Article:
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Old 08-18-2014, 09:54 AM   #99
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contact Jametown dist in RI, they sell stuff for boats and can recommend the right product
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Old 08-18-2014, 12:22 PM   #100
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contact Jametown dist in RI, they sell stuff for boats and can recommend the right product
I'm curious about what's on there now. If I prime before applying a filler, will it stick no matter what was used...or do I need to take that step?
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Old 08-18-2014, 02:47 PM   #101
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Question for you paint/body guys. The front cap, driver's side, has bubbles in the paint. That's the only place.

Some stripper revealed that there's more under the paint than fiberglass, and it's easy to gouge. It isn't glazing putty or Bondo, but I don't know what it is.

Anybody care to comment, and tell me how to fair the surface smooth again?
Rick--- Those look like Air Bubbles
The only thing I can tell you is we used 80 grit on a D/A to smooth the surface prior to build-up with Polyester Primer- 2 coats- sanded with 320 Primed again blocked with 320.
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Old 08-18-2014, 04:09 PM   #102
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Rick--- Those look like Air Bubbles
The only thing I can tell you is we used 80 grit on a D/A to smooth the surface prior to build-up with Polyester Primer- 2 coats- sanded with 320 Primed again blocked with 320.
Hey Chuck. They just might be bubbles from the fiberglass forming, because a number of them are holes in the glass. Most are surface (under the paint) but I stripped the area, sanded with 80 wet/dry, then filled with glazing, sanded, filled again and will sand again in the AM.

Filler Primer next, a few coats with glazing as needed, then final Primer and several coats of topcoat.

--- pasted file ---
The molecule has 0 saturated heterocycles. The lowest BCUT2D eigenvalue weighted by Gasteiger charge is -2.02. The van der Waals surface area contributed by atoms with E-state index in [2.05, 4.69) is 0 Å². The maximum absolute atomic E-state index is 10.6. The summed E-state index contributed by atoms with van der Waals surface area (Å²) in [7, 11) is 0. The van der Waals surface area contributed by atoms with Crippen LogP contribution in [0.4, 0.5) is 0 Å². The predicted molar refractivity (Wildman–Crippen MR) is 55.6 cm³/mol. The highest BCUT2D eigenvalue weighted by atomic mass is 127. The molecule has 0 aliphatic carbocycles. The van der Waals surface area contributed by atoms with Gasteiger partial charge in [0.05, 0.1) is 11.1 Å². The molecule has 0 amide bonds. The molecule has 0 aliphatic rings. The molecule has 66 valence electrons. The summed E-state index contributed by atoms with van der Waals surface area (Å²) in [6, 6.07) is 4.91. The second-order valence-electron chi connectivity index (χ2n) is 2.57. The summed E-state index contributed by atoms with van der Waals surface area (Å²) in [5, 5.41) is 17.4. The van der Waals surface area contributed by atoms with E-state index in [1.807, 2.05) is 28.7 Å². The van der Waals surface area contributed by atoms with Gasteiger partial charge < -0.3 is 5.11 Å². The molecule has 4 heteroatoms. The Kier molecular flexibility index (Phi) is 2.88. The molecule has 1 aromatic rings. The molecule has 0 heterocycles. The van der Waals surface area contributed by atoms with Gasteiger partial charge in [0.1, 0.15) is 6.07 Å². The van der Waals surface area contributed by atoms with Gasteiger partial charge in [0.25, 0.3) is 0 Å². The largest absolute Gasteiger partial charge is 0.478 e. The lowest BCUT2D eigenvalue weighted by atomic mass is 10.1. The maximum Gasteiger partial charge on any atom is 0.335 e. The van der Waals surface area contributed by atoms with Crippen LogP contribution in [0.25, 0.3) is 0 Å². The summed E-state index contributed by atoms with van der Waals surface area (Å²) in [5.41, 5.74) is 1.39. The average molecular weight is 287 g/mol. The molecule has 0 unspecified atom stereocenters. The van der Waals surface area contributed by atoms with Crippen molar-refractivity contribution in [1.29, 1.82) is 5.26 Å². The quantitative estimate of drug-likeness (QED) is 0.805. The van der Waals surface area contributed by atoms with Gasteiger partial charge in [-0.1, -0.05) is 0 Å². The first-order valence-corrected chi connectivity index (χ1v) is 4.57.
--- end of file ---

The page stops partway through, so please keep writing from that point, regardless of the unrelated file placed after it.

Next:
It's nice to know that this section is the final one on the driver's side
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Old 08-19-2014, 12:53 PM   #103
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UPDATE on those odd blisters/bubbles on the left front of the box. While stripping them off, noticed about a dozen of them were holes in the fiberglass, and the rest had some degree of cratering into the glass.

Glazing, sand, glazing, sand. let sit overnight before applying filler/primer. Went to do the priming and found a sap-like molasses colored series of dots on the area. They were actually raised off the surface; kind of like 1mm drops of syrup.

Anybody have a clue what these are? They do NOT duplicate what was on there before; new areas. The tape is there to give an idea of size. It's 3/4" masking tape.

I hit a coat of filler/primer after wiping with paint thinner, but anybody see this before?
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Old 09-07-2014, 11:54 AM   #104
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UPDATE on those tiny red blisters.

A guy at a paint/body shop told me that it was glazing compound coming up through the primer. While not understanding how the putty dries hard as a board within minutes, but then turns to a red molasses type of stuff a few days later...I sanded down all the putty (the red stuff), then power ground each little blister, then filled with Bondo, then primed.

They're back. here are photos showing the size of them. This is 15 hours after I completely removed all traces of the syrup with acetone, then applied a single coat of primer. 15 hours overnight, and they are back again.

ANY ideas? Recall that this panel was blistered from the factory paint job, too.

The blue tape in the photos is 3/4" masking tape, for size reference. The photo with streaks is to show that the stuff is a liquid form; easy to smudge.

The blisters nears the dots just came up after the primer was applied. Could there be a correlation between the primer and fiberglass?
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Old 09-07-2014, 12:47 PM   #105
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call jamestown distributers in RI, they deal with this all the time on boats, they will sell you the right stuff.